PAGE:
This proposal uses innovative approaches to define an underlying molecular mechanism of the second most common form of young onset dementia, frontal temporal dementia (FTD). There are no disease-modifying treatment options available for FTD patients. A mutation in C9ORF72 (C9) is the most common cause of FTD. This mutation leads to an abnormal excess of DNA structures, termed G-quadruplexes. Excess G-quadruplex structures leads to the accumulation of toxic RNA and protein species and disrupts the transfer of materials between the cytoplasm and nucleus. The net effect of these toxicities is neuronal degeneration and FTD onset. Thus, C9 FTD is foundationally a ?G-quadruplex disease?. Within the cell reside helicase enzymes that are capable of unwinding G-quadruplexes. These enzymes have the potential to exacerbate C9 FTD by facilitating the production of toxic RNA and protein species. This proposal seeks to determine the role of the major G- quadruplex helicase, DHX36 (aliases: G4R1 and RHAU), in C9 FTD. DHX36 unwinds DNA and RNA G- quadruplexes, modulates cellular stress response, and our preliminary data suggest a role for DHX36 in nucleocytoplasmic transport. We hypothesize that reducing DHX36 levels will decrease the abundance of toxic RNA and protein species and thus ameliorate C9 FTD disease. Similarly, we hypothesize that increasing DHX36 levels will increase the abundance of toxic RNA and protein and thus exacerbate the disease. We further hypothesize that DHX36 modulates nuclear envelope structure and nucleocytoplasmic transport. We will test these hypotheses using novel human neuronal cell lines and Dhx36-mutant-C9 FTD mouse models. Completion of this work will potentially identify DHX36 as a novel therapeutic target affecting three of the major pathological hallmarks of C9 FTD: toxic RNA foci, toxic dipeptide proteins, and aberrant nucleocytoplasmic transport. This proposal builds on an existing collaboration between 4 research groups: Smaldino et al. (Ball State University), Wang et al. (University of Virginia), Todd et al. (University of Michigan), and Vaughn et al. (Nanomedica. Inc.). Each research group brings a complimentary set of expertise to pursue C9 FTD research. Undergraduate and graduate students will be integrated at every stage in this project allowing them to gain authentic experience with innovative technologies applied to a human disease, for which there is a striking absence of effective treatments. This research presents a unique opportunity for students to make significant and impactful contributions to this field.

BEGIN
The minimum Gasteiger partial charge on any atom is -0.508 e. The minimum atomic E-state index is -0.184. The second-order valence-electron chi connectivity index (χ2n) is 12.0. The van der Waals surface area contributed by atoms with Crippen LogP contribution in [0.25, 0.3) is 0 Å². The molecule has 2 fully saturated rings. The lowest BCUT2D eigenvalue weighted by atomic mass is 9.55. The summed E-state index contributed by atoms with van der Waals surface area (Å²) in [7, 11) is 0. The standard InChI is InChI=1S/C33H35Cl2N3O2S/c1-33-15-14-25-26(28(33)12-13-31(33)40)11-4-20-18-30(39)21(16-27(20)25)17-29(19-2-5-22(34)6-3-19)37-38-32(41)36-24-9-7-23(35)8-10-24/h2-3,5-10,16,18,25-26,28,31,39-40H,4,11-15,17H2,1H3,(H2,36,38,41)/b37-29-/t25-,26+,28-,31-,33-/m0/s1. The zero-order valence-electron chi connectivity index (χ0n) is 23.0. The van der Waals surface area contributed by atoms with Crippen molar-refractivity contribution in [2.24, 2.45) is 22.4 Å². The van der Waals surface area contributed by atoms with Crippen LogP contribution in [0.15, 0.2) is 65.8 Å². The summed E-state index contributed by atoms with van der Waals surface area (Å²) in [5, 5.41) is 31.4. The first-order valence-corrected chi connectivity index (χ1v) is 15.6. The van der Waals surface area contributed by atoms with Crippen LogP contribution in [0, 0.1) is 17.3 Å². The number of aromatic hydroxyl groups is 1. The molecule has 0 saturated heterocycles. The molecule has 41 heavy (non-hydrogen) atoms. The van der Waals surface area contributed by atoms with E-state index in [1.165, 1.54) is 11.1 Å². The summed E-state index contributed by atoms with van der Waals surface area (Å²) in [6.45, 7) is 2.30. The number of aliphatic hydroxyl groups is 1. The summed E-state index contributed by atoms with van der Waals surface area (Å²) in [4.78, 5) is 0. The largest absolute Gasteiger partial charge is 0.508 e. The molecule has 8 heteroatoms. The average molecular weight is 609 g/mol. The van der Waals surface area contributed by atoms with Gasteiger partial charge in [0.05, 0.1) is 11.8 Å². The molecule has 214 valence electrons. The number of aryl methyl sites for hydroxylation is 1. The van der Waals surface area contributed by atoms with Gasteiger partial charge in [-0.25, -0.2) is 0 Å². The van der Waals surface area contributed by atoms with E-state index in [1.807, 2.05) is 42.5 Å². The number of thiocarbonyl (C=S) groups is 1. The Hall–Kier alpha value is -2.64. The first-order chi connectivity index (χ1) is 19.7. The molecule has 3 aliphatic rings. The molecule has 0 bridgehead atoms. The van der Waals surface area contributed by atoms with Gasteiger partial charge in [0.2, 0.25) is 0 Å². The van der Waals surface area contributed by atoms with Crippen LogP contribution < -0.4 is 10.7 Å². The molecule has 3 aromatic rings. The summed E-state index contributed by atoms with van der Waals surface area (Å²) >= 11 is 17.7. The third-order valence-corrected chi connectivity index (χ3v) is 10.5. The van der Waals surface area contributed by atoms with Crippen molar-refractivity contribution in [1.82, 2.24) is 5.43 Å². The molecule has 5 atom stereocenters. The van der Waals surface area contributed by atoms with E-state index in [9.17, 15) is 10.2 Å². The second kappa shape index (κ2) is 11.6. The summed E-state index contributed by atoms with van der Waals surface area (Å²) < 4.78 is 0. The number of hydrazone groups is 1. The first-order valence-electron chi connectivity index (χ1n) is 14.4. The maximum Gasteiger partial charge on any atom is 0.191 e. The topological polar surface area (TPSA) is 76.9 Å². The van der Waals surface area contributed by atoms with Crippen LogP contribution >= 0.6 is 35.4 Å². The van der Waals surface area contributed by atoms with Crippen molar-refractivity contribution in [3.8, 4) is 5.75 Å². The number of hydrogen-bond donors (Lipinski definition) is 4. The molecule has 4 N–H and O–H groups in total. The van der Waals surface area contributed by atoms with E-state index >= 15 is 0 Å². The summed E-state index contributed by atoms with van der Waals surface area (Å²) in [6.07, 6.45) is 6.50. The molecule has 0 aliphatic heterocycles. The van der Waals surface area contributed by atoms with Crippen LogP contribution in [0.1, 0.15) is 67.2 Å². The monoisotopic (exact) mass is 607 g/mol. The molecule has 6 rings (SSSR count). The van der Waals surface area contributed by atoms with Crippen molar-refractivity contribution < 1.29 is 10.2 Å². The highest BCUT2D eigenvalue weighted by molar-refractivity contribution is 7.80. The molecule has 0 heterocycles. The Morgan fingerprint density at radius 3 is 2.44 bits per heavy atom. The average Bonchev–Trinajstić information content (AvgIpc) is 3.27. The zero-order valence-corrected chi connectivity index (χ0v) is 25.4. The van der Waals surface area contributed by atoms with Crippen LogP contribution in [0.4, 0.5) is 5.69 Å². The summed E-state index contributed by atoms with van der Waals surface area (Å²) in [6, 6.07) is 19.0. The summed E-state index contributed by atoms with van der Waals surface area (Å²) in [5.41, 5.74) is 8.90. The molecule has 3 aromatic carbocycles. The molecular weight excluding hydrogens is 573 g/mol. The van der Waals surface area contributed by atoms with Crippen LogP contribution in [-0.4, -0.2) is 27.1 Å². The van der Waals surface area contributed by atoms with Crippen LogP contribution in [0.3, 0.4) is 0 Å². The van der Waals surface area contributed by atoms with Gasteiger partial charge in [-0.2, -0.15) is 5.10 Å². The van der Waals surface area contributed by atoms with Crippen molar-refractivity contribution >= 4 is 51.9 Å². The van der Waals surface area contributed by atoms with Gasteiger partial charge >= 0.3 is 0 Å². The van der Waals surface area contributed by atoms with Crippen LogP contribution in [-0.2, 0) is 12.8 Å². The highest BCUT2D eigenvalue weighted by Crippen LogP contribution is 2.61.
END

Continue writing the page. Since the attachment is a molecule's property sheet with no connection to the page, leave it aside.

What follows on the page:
Public Health Relevance

This project seeks to understand the molecular mechanisms of frontal temporal dementia (FTD), a devastating neurodegenerative disease without a cure. The most common genetic cause of FTD is a mutation in the C9ORF72 (C9) gene, which causes the production of toxic RNA and protein molecules and disrupts transport of materials between the cytoplasm and nucleus, collectively leading to neuronal death. This proposal will determine the functional role of a major G-quadruplex helicase, DHX36 (aliases: G4R1 and RHAU) in C9 FTD, and will contribute to the rational design of future FTD therapeutics, while integrating students into cutting edge, biomedically relevant topics.

National Institute of Health (NIH)
National Institute on Aging (NIA)
Academic Research Enhancement Awards (AREA) (R15)
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Special Emphasis Panel (ZRG1)
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Opanashuk, Lisa A
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Ball State University
Schools of Arts and Sciences
United States
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